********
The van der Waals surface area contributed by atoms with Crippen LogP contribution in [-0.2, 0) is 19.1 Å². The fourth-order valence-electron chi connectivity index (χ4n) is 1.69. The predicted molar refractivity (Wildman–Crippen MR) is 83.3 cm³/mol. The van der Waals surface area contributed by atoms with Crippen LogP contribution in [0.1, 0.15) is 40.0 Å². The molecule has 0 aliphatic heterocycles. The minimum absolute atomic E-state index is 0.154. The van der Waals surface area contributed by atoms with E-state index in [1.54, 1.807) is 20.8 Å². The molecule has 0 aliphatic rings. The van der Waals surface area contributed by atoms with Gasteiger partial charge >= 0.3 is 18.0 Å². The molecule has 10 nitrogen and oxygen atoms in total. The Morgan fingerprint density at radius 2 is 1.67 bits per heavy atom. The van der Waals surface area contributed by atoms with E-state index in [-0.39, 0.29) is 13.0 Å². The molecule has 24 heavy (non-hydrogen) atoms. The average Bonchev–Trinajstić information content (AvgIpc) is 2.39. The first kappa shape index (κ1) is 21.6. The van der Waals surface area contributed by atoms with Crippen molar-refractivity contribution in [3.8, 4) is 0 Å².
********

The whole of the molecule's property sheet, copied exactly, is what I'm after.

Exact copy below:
The van der Waals surface area contributed by atoms with Crippen LogP contribution in [-0.2, 0) is 19.1 Å². The fourth-order valence-electron chi connectivity index (χ4n) is 1.69. The predicted molar refractivity (Wildman–Crippen MR) is 83.3 cm³/mol. The van der Waals surface area contributed by atoms with Crippen LogP contribution in [0.1, 0.15) is 40.0 Å². The molecule has 0 aliphatic heterocycles. The minimum absolute atomic E-state index is 0.154. The van der Waals surface area contributed by atoms with E-state index in [1.54, 1.807) is 20.8 Å². The molecule has 0 aliphatic rings. The van der Waals surface area contributed by atoms with Gasteiger partial charge >= 0.3 is 18.0 Å². The molecule has 10 nitrogen and oxygen atoms in total. The Morgan fingerprint density at radius 2 is 1.67 bits per heavy atom. The van der Waals surface area contributed by atoms with E-state index in [-0.39, 0.29) is 13.0 Å². The molecule has 24 heavy (non-hydrogen) atoms. The average Bonchev–Trinajstić information content (AvgIpc) is 2.39. The first kappa shape index (κ1) is 21.6. The van der Waals surface area contributed by atoms with Crippen molar-refractivity contribution in [3.8, 4) is 0 Å².